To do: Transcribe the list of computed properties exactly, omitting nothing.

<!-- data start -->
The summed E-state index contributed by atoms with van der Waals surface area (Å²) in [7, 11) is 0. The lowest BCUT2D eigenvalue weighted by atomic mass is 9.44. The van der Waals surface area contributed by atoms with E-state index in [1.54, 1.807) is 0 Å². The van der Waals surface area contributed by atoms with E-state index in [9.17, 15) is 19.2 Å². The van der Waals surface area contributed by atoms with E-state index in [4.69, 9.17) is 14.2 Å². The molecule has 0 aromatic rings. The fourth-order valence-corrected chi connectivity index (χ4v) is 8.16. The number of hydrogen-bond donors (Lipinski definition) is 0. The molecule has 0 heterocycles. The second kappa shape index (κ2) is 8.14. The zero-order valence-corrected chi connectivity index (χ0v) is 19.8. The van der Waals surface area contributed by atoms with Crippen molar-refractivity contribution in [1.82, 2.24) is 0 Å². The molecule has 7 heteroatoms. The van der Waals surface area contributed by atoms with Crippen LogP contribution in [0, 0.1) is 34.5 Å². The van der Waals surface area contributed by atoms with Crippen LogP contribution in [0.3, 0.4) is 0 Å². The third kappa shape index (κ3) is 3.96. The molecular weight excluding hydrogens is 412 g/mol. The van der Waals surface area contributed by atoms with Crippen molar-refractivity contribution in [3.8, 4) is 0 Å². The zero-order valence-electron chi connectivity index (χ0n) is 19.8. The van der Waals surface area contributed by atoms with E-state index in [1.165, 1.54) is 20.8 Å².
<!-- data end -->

The summed E-state index contributed by atoms with van der Waals surface area (Å²) in [7, 11) is 0. The lowest BCUT2D eigenvalue weighted by atomic mass is 9.44. The van der Waals surface area contributed by atoms with E-state index in [1.54, 1.807) is 0 Å². The van der Waals surface area contributed by atoms with E-state index in [9.17, 15) is 19.2 Å². The van der Waals surface area contributed by atoms with E-state index in [4.69, 9.17) is 14.2 Å². The molecule has 0 aromatic rings. The fourth-order valence-corrected chi connectivity index (χ4v) is 8.16. The number of hydrogen-bond donors (Lipinski definition) is 0. The molecule has 0 heterocycles. The second kappa shape index (κ2) is 8.14. The zero-order valence-corrected chi connectivity index (χ0v) is 19.8. The van der Waals surface area contributed by atoms with Crippen molar-refractivity contribution in [1.82, 2.24) is 0 Å². The molecule has 7 heteroatoms. The van der Waals surface area contributed by atoms with Crippen LogP contribution in [0, 0.1) is 34.5 Å². The van der Waals surface area contributed by atoms with Crippen LogP contribution in [0.3, 0.4) is 0 Å². The third kappa shape index (κ3) is 3.96. The molecular weight excluding hydrogens is 412 g/mol. The van der Waals surface area contributed by atoms with Crippen molar-refractivity contribution in [3.8, 4) is 0 Å². The zero-order valence-electron chi connectivity index (χ0n) is 19.8. The van der Waals surface area contributed by atoms with E-state index in [1.165, 1.54) is 20.8 Å².